By Alexia Saleem
When my children were first born, I noticed that my daughter was a touch darker than my son. It didn’t bother me. What bothered me was that I’d noticed.
And then it bothered me that other people would probably notice too. And if they did, what impact would that have on her? And was I equipped to help my daughter should the issue of being mixed race ever come up?
I hadn’t really given such things much consideration up until then. Skin colour, religion, race had never bothered me or been something I’d particularly noticed. But I knew they bothered other people, and that is what concerned me.
My twins were born in London in 2016. The significance of this is that it was the year of the Brexit vote.
The Brexit campaign was quite simply vile with national identity, where you were from, your religion and the colour of your skin, back in the limelight again.
There had always been an undercurrent of racism and prejudice, but it wasn’t something I’d noticed before because up until 2010 I had never lived in the UK. I’d also grown up white because my mother was Irish and my father Greek. Moreover, whenever we holidayed in my mother’s native Northern Ireland my Greek roots were a novelty.
I guess you could say I was very privileged and very ignorant. Especially when I hear about some of the racist bullying my black and Asian friends endured growing up.
However, this time it didn’t matter that I was white. The fact that I was half Greek, did.
In 2017 I was accosted by a group of men and their girlfriends on a train to Manchester for speaking Greek to my then 13-month-old daughter.
I can only liken it to how I’d felt when I’d been bullied at primary school.
I remember feeling abjectly uncomfortable and wanting to walk away without making a scene but found myself rooted to the spot as my mind raced. I was conscious of the fact that I was holding my child, and I willed myself to relax and slow my heartrate down, so that she wouldn’t sense my anxiety.
I could feel Katerina looking at them and then looking at me, almost as if to take her cue from me to know how to respond. It was important to me that I didn’t alarm her.
At first, I didn’t even think that their lewd remarks were directed at me. It was only hours later, when I played the scene over in my mind, that I was able to make sense of what they’d said, and I felt sick.
My other European friends felt the same way and many of us started to feel uncomfortable talking to our children in anything other than English, particularly outside London.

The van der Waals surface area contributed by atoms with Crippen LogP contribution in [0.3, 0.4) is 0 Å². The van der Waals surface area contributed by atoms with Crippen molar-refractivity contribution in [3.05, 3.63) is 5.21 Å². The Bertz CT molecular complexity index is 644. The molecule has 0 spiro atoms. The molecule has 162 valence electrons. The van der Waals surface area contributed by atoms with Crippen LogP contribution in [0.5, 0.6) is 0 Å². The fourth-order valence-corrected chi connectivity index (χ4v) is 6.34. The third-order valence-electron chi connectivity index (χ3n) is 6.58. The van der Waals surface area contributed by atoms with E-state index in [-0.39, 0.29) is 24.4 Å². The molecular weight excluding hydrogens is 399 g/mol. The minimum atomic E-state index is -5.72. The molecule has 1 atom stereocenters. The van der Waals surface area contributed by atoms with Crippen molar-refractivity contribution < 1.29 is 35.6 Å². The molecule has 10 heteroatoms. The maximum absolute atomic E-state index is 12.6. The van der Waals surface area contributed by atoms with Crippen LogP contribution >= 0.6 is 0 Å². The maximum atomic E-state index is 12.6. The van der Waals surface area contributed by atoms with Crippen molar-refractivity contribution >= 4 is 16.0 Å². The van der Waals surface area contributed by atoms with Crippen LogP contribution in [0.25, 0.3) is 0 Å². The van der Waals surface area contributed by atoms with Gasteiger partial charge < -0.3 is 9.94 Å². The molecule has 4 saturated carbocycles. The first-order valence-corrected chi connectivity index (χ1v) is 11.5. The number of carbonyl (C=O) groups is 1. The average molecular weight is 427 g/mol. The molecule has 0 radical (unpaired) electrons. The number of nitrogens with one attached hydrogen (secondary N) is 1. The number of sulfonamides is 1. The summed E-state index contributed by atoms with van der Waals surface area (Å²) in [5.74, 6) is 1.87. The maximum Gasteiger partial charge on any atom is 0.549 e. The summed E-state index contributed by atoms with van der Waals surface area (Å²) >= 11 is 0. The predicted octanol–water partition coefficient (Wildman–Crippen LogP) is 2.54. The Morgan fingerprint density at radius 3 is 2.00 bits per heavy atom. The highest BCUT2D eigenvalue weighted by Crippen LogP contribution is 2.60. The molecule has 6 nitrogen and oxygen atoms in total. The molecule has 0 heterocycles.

As for my children they were half Pakistani, quarter Greek and quarter Irish. What would growing up in post-Brexit England be like? Was it somewhere I wanted to raise my children?
But then again, what about Cyprus? Skin colour mattered there too when I was growing up and even now I’ve had people tell me my son is better looking than my daughter simply because he is fairer, which renders me speechless.
I know that I can’t control what other people think, say or do. But it bothers me. That we can be so unkind to each other as human beings and that we are raising children in a world where it’s often deemed acceptable to do so.
We have been conditioned to categorise and judge one another for so long that we no longer even know we’re doing it. Gender, skin colour, religion, socioeconomic background, the list goes on. I can’t think of anything that people don’t judge. You’re then invariably lumped into this group or that group, when they’re basically different sides of the same coin.
You could spend your life arguing ad nauseum about these things. And at the end of the day, they don’t matter. They only matter if you believe they do and focus on them.
I’ve said many things that are ignorant in my life and I’m sure I’ve caused offence too. But according to my Jewish friend, Joseph: Offence is never given, it’s taken.
When we first met, Joseph told me he was Jewish and asked how could I think otherwise when he was from North West London, was called Joseph and looked Jewish?
I had actually thought he might be Jewish, for all the same reasons, but told him I hadn’t wanted to say so in case he thought me ignorant and I offended him, which is when he unknowingly gave me one of my biggest life lessons.
At the end of the day, we are all the same: spiritual beings residing in a thing we call a body, travelling through space and time, for a brief while. When I remember that, life makes sense and feels magical. When I don’t, I get caught up in the minutiae. Here’s hoping that if my children ever do face any prejudice, they’ve got enough sense of self to stay grounded and, like my dear friend, not take offence.